Sheehan: Braves Rebuild Nears Fruition
here have always been teams looking less toward the current season’s standings and more toward future ones—what we colloquially call “rebuilding.” One of the earliest sabermetric findings was that wins that don’t put you into contention, say the ones between 65 and 81, also don’t move the needle when it comes to attendance and revenue.
The 2012 Collective Bargaining Agreement enhanced the incentives to lose, providing bad teams with higher draft budgets to go with their higher picks, and higher budget caps in the international market. “Rebuilding” gave way to “tanking,” where for teams at the bottom of the league, the incentives to lose became higher than the incentives to win. Coupled with aggressive revenue sharing and sharply higher income streams nationally, many teams have gone through multi-year cycles of non-competitiveness with an eye toward eventual success, while taking little to no financial risk.
As frustrating as that process has been to watch, it’s hard to argue with the results. The Astros were the first to race to the bottom, losing 324 games from 2011-13. In 2017, they won the World Series. The Cubs were next into the breach, finishing fifth in the NL Central for five straight seasons—the first few not necessarily planned—starting in 2010. By 2016, they were champions.
Those two teams had young, controlled, highly productive hitters who formed the core of a champion. If we’re looking for the next team to emerge from the abyss to reach the peak, it would make sense to find the one with a strong offensive core.
It’s not that pitchers are unimportant, but their development risk makes them hard to plan around. Consider the Mets, who made the 2015 World Series behind an awesome young rotation. They haven’t had a single season in which their five young guns have combined for even 100 starts or 600 innings.
What we need is a rebuilding team that can match up with the Cubs’ Kris Bryant, Anthony Rizzo, Addison Russell and Kyle Schwarber or the Astros’ Jose Altuve, George Springer, Carlos Correa and Alex Bregman.
The White Sox completely overhauled their farm system not via the draft and the international market, but through trades. Of their five Top 100 Prospects, three arrived in deals for Chris Sale, Jose Quintana and Adam Eaton. That doesn’t include Yoan Moncada and Lucas Giolito, who graduated from the list last year. Chicago, however, is early enough in its process that another rebuilder is likely to beat them back to the postseason.
The Padres have executed a rapid turnaround thanks to a massive investment in overseas talent just before that door was closed. Adrian Morejon and Michel Baez were big-dollar Cuban signees, and the team laid out roughly $80 million in bonuses and penalties in the last year of the previous CBA. San Diego also has hit on promising first-rounders (MacKenzie Gore and Cal Quantrill), developed a low-profile Mexican signee in Luis Urias and made one of the better trades of this decade dealing James Shields for Fernando Tatis Jr. They’re on their way, but the Dodgers are a formidable barrier.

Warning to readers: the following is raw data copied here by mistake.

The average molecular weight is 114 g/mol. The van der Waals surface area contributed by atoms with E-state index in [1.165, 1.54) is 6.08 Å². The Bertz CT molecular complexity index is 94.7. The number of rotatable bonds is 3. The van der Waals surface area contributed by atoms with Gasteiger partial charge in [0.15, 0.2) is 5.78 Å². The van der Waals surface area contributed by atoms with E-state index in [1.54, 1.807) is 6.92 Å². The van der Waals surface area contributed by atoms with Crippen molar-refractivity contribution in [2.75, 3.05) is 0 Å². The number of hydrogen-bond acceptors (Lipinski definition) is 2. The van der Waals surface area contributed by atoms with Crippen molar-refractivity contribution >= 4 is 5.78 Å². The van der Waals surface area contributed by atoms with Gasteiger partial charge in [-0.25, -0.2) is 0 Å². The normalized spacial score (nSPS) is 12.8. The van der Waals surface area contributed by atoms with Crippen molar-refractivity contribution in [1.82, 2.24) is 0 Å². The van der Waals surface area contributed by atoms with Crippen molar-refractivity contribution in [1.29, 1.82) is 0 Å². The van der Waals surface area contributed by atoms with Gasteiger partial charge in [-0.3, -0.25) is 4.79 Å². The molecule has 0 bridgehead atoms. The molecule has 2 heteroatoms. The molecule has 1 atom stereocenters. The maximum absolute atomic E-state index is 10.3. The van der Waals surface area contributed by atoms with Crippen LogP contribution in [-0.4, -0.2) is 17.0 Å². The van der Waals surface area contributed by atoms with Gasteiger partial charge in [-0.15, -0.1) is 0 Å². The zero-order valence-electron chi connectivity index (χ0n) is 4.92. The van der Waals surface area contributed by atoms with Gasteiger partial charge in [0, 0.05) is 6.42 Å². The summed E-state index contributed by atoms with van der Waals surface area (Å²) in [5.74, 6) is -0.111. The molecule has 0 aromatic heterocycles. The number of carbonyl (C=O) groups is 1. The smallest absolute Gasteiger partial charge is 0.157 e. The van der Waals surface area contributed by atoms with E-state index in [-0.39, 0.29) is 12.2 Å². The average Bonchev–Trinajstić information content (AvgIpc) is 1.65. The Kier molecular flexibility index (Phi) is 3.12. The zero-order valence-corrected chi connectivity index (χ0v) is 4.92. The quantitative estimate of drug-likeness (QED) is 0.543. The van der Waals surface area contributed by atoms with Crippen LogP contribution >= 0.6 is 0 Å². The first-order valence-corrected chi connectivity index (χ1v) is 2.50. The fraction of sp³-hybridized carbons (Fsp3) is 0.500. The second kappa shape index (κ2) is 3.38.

The Phillies finally started tearing down the Chase Utley-Ryan Howard teams in 2015, and they’ve lost at least 91 games in each of the last three seasons. They’ve had trouble turning prospects into players. Maikel Franco stagnated after a strong rookie season. J.P. Crawford’s stock has dropped, though he remains promising. Jorge Alfaro had a .291 on-base percentage in his first exposure to Triple-A last year. Much is riding on Rhys Hoskins, who will try to follow up his .262/.368/.535 debut while playing full time in left field. The Phillies’ biggest problem, however, is that a team in their own division is about to pass them.
The Braves were five wins away from the World Series in 2013, and in first place in the NL East as late as July 20 in 2014. They lost 35 of 56 to end the year, then stripped the team, trading Jason Heyward, Justin Upton and Evan Gattis that winter; Andrelton Simmons, Shelby Miller and Cameron Maybin the next. They’ve lost 90 games three seasons running . . . and they’re maybe the most exciting young team in baseball.
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The Braves placed eight players on the Top 100 Prospects and rate as having the best farm system in the game. They have the top prospect in center fielder Ronald Acuna. Ozzie Albies and Dansby Swanson are an exciting, young double-play combination. That kind of up-the-middle core is the envy of any team. Throw in No. 54 prospect Austin Riley, who tore up Double-A for two months at 20, and there’s the Braves’ equivalent core: Acuna-Albies-Swanson-Riley.
The Braves supplement that group with six pitching prospects in the Top 100. There’s an adage that the best way to end up with two pitchers is to start with 10 prospects. By year’s end, Luiz Gohara, Mike Soroka and Kolby Allard could all be in the Braves’ rotation. Kyle Wright, Ian Anderson, Joey Wentz and Bryse Wilson form the crop behind that. The Braves can bring them all along, or trade some of them to add more certain value.
The Braves will also benefit from the competitive landscape. After 2018, Bryce Harper will almost certainly leave the Nationals, turning the NL East into a wide-open race. It’s not hard to see the Braves jumping above .500 this year and going into 2019 as division co-favorites. With just $38 million in obligations in 2019, they’ll be well-positioned for next year’s deep free agent market as well.
The Braves have a young up-the-middle core. They have both upside and depth in pitching prospects. They have a low projected payroll while playing in a new, publicly financed ballpark. They play in a division that will be opening up in a year’s time. Everything points to them being the next team to follow the Cubs and Astros as rebuilding teams turned champions.